Harford school administrators are holding out for full financing of their original $151.8 million budget request, which called for $88.6 million in county money.
Harford public school administrators madethat position known Tuesday while the County Council reviewed in a budget work session County Executive Eileen M. Rehrmann's proposed $72.6 million county allocation to education. That's considerably less than the school board's original request of $88.6 million.
The rest of the school board's budget is made up of federal, state and county dollars.
School board President Richard C. Molinaro'stold the council Thursday, "We'd like to have it fully funded, but in light of the economic times we understand the likelihood is slim tonone."
To meet the Board of Education's request for full financing, the council would have to cut about $15.8 million from other areasof the county budget and transfer the money into the education budget.
By charter, the council may add to or cut the Board of Education budget. The council has the power only to cut the budgets of other departments, not increase them.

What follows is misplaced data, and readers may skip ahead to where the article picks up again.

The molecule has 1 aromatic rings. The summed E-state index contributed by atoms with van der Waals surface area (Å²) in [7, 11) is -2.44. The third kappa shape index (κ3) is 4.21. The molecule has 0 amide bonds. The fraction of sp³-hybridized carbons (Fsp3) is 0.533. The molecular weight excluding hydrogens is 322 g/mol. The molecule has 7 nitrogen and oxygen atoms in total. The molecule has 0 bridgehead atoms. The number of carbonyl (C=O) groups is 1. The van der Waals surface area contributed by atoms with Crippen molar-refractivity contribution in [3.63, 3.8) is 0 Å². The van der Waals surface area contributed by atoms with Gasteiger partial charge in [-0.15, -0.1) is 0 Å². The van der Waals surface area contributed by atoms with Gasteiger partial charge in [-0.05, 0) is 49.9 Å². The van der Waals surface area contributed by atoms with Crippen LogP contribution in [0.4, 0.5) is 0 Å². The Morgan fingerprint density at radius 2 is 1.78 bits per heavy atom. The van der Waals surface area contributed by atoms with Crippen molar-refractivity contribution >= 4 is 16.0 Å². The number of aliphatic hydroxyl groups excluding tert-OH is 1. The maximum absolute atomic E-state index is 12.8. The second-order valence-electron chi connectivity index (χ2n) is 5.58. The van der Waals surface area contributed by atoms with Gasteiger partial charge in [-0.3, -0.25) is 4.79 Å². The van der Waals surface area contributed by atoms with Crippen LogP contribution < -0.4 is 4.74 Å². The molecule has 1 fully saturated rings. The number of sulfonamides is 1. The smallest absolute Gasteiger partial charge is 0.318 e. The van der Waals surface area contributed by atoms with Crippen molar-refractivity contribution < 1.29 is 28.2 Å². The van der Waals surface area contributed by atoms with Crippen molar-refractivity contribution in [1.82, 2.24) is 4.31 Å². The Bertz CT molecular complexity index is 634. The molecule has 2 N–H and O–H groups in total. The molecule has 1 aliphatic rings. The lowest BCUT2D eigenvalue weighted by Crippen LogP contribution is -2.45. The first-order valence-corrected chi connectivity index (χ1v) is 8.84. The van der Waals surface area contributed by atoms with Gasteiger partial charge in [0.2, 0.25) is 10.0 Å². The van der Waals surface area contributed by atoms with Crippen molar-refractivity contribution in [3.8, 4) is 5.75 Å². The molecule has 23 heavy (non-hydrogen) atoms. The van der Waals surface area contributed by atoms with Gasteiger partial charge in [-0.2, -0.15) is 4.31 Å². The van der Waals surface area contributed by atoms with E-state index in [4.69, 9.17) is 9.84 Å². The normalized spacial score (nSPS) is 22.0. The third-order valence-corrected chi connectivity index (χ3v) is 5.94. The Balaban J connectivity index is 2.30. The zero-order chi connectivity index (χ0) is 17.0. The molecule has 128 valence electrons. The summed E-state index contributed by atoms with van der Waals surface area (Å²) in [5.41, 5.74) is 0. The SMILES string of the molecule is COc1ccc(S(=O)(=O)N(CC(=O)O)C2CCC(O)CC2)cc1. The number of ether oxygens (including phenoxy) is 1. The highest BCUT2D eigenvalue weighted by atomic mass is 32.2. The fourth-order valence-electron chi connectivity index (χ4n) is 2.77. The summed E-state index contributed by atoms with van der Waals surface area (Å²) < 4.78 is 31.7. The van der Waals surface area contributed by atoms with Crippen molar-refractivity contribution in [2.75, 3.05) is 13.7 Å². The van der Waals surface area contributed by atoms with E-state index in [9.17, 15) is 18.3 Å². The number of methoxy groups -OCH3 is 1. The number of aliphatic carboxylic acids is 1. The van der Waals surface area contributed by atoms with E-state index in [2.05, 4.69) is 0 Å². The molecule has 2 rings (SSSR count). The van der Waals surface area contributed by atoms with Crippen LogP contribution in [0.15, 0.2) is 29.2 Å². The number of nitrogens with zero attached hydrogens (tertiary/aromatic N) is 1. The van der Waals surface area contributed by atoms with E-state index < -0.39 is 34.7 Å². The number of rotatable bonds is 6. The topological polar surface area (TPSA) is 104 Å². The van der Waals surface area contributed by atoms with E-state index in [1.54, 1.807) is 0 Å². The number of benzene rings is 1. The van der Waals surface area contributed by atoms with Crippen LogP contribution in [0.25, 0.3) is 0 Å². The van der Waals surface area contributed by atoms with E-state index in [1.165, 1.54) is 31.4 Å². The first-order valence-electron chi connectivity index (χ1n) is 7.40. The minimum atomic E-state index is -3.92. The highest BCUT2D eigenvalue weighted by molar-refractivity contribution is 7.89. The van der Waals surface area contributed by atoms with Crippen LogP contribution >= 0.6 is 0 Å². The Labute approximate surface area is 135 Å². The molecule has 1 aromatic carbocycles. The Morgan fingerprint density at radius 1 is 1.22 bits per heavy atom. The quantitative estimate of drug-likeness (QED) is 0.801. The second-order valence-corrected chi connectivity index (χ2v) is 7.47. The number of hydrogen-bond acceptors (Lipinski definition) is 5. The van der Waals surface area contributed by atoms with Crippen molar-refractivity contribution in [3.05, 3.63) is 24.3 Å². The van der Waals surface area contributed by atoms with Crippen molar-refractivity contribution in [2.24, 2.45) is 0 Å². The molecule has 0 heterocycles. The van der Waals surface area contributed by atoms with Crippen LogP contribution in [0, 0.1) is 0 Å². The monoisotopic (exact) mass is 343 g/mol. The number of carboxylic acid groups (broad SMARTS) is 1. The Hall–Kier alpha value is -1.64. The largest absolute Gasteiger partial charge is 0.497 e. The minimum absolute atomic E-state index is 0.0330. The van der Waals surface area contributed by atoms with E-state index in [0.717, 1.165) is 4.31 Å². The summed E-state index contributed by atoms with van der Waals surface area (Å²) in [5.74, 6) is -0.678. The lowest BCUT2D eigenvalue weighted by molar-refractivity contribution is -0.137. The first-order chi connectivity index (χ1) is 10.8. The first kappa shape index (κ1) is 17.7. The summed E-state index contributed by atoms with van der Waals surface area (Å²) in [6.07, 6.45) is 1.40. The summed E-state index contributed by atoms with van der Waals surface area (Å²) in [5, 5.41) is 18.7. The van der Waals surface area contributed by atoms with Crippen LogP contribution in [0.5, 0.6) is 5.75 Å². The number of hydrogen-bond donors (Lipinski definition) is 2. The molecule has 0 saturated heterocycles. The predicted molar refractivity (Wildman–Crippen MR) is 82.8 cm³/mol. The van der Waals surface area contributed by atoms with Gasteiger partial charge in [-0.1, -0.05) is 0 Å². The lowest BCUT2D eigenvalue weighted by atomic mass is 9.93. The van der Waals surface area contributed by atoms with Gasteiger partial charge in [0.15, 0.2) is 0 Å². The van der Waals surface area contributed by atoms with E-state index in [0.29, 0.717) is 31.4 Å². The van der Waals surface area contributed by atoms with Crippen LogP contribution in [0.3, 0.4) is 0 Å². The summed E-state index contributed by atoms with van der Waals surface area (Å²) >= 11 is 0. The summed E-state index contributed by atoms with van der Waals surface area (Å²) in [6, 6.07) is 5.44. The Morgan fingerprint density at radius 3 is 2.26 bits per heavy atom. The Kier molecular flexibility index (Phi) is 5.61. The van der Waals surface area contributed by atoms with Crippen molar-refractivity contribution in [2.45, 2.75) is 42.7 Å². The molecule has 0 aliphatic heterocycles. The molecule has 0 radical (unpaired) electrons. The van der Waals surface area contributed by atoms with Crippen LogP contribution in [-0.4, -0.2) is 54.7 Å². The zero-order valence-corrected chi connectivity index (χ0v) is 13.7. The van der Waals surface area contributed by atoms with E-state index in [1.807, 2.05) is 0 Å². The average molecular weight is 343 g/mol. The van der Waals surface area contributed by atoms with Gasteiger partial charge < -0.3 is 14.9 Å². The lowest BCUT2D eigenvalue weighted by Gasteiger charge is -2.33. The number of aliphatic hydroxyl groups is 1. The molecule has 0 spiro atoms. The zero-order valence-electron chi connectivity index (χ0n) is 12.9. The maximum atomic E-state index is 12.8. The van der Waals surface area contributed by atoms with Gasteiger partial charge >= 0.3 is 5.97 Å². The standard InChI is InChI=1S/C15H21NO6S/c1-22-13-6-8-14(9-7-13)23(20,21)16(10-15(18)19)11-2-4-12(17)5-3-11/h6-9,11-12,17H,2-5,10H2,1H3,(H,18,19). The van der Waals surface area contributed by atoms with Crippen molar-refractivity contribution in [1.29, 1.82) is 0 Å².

The total amount Rehrmann has proposed giving the Board of Education in the 1991-1992 fiscal budget, which begins July 1, is $135.8 million. That's about $2.8 million more than the board received last year and about $13 million less than what the board has requested for the next fiscal year.
Harford SchoolSuperintendent Ray R. Keech said this is what the Board of Educationcould do with the additional $2.8 million Rehrmann has proposed providing:
* Hire about 84 new classroom teachers and substitutes.
* Hire 13.9 special education teachers.
* Pay the staff at North Bend Elementary School when it opens next fall.
* Buy supplies for 1,602 new students next year.
Among the items Keech said the Boardof Education must do without next year under the Rehrmann proposal:
* No pay raises nor wage step increases.
* No new computers, additional televisions, overhead projectors, scales and other supplies used in classrooms for teaching.
Some council members, including Council President Jeffrey D. Wilson, said they are willing to consideradding money to the education budget.
Said Theresa M. Pierno, D-District C, "There are some schools where we've made commitments that we have to keep, and there are computer needs. We all want an excellent education system and it costs money."
Rehrmann warned that if the council moves money into the education budget, layoffs could result.